Could Joe Biden become the worst Democratic president since Jimmy Carter, as his detractors suggest?
Or can I suggest that being as good as Jimmy Carter wouldn’t be a bad thing either.
Biden declared yesterday: “This is the time to heal in America”. He has said all along that his main goal would be “to restore basic decency and honesty”.
The best precedent for that is indeed president Carter.
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On election eve, I watched a wonderful new documentary, Jimmy Carter: Rock & Roll President, which showed an unknown side to the much maligned but thoroughly decent 39th president.
Contrary to his Bible-bashing image, Carter was actually a funky dude who harnessed popular music and was close friends with leading “radicals” of his time, from Bob Dylan to Hunter S. Thompson.
But what strikes a chord today was how this man of integrity was elected to heal a nation still reeling from the Watergate scandal only two years before.
Then, as now, Americans went to the polls disgusted by the corruption, dishonesty and turmoil of the previous Republican administration.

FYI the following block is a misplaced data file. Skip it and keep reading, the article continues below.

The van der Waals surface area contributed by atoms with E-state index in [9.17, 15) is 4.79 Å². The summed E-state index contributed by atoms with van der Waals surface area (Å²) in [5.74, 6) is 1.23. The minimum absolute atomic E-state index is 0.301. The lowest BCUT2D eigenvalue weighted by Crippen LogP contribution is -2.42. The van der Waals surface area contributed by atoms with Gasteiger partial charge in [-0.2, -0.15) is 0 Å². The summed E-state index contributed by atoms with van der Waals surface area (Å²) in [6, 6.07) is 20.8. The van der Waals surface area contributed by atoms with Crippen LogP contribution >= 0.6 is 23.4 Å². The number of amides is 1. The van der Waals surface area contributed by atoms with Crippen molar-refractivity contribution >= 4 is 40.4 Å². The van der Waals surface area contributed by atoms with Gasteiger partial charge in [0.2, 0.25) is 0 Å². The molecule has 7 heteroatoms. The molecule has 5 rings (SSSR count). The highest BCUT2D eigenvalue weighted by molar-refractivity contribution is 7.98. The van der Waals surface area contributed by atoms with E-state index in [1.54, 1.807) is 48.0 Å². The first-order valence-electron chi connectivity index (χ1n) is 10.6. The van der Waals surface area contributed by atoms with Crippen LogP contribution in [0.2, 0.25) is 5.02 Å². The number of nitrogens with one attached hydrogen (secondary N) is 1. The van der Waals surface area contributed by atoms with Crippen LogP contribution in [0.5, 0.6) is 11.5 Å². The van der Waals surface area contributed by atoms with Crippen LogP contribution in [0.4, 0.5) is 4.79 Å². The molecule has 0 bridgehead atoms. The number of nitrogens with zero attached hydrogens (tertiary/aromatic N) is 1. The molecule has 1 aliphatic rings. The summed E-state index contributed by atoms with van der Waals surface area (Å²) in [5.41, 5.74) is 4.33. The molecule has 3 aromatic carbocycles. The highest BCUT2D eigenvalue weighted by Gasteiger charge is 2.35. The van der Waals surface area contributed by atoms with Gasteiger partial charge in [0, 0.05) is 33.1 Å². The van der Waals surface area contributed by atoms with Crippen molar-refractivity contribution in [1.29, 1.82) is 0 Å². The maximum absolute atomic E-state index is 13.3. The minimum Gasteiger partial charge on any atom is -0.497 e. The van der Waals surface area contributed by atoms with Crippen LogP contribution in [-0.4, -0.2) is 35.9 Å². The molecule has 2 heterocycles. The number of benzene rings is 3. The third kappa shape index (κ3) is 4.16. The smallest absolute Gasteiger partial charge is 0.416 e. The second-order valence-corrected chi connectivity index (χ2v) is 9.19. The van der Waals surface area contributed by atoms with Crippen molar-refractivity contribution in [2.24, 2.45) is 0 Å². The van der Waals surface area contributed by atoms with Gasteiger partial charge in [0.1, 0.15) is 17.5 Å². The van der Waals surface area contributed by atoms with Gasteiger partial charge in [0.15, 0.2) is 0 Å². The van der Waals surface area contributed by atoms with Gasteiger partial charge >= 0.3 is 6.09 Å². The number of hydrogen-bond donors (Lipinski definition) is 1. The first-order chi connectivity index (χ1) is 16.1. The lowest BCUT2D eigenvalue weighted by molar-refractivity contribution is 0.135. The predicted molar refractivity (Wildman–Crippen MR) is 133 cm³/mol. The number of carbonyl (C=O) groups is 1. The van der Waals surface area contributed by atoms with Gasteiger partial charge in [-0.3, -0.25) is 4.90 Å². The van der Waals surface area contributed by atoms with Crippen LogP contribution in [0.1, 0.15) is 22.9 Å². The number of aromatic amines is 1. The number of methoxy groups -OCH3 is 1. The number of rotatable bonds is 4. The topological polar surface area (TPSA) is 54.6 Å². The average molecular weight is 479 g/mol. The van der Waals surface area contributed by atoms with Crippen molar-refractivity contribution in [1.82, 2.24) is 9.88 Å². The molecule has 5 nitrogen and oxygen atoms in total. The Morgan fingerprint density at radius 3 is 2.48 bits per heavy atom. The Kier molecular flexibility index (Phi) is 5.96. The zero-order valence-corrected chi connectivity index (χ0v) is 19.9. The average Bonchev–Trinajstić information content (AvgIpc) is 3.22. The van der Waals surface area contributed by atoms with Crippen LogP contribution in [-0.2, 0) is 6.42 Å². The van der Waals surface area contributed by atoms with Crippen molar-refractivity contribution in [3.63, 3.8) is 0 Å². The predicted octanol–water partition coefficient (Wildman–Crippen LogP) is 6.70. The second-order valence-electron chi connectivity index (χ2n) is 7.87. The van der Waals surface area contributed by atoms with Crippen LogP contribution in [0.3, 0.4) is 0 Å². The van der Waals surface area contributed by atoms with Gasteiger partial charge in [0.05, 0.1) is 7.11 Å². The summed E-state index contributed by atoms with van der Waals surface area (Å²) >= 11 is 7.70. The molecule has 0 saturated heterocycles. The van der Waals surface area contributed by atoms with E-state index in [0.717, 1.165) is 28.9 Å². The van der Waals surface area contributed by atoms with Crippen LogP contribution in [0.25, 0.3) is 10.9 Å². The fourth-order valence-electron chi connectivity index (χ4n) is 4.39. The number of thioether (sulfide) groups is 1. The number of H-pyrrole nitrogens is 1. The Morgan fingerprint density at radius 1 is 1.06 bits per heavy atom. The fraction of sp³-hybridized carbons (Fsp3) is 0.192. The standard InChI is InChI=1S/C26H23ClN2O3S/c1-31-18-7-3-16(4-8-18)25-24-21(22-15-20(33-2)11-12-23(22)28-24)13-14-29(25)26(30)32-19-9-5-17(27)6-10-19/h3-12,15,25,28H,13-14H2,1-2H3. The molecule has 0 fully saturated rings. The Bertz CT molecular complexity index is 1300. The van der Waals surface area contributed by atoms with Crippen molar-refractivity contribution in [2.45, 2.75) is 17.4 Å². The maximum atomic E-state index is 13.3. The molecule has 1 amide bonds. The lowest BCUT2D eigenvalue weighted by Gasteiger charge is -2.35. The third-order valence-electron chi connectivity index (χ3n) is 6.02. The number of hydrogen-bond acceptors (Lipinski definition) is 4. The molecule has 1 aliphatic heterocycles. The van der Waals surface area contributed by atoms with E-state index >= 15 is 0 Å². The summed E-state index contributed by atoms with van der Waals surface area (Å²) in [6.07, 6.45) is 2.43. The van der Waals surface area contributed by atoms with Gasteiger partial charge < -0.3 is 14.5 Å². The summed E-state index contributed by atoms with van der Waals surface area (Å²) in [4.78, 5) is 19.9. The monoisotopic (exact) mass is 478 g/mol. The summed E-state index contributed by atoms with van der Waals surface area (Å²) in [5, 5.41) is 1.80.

They were so disgusted that they elected a little-known peanut farmer from the South who had been a considered a rank outsider at best, a joke at worst. (The fact he was also a nuclear engineer and former governor of Georgia was often lost in the “Mr Carter Goes To Washington” narrative).
There are plenty of parallels with Joe Biden — not least being both have a warm wide smile and an image of being hardworking and honest, which is crucial at a time of widespread cynicism and despair.
Both appealed to voters in large part because it seemed they might restore some dignity to the office after years of trauma.
They also both faced voters at a time of economic upheaval. In Carter’s case it was exacerbated by the Middle East oil shock during his term. In Biden’s case it’s the shock of a pandemic.
International relations were also in turmoil in the 1970s, but Carter had plenty of wins, from the Panama Canal treaties to the Camp David Accords between Israel and Egypt. Yet his failure to deal with the collapse of the Shah’s regime in Iran and subsequent hostage crisis is seen as his greatest failure.
Carter’s outsider status was seen as his downfall. Nearly half a century later it was considered a plus for Donald Trump.
Still, Biden’s “insider” status will give him advantages Carter never had, including the ability to negotiate with Congress and prior experience in the White House. It has been noted already that Biden will surround himself with Very Serious People, which will be a relief after the cabal of corrupt incompetents we’ve endured of late.
Carter of course never had to put up with social media or the formidable opposition of the right-wing media led by the odious Fox Network. Any honeymoon that Biden gets will be tempered by the continued insurgence of Fox.
In the end, it could be to Biden’s advantage to start with such low expectations. After all, any functioning adult is an improvement on his predecessor.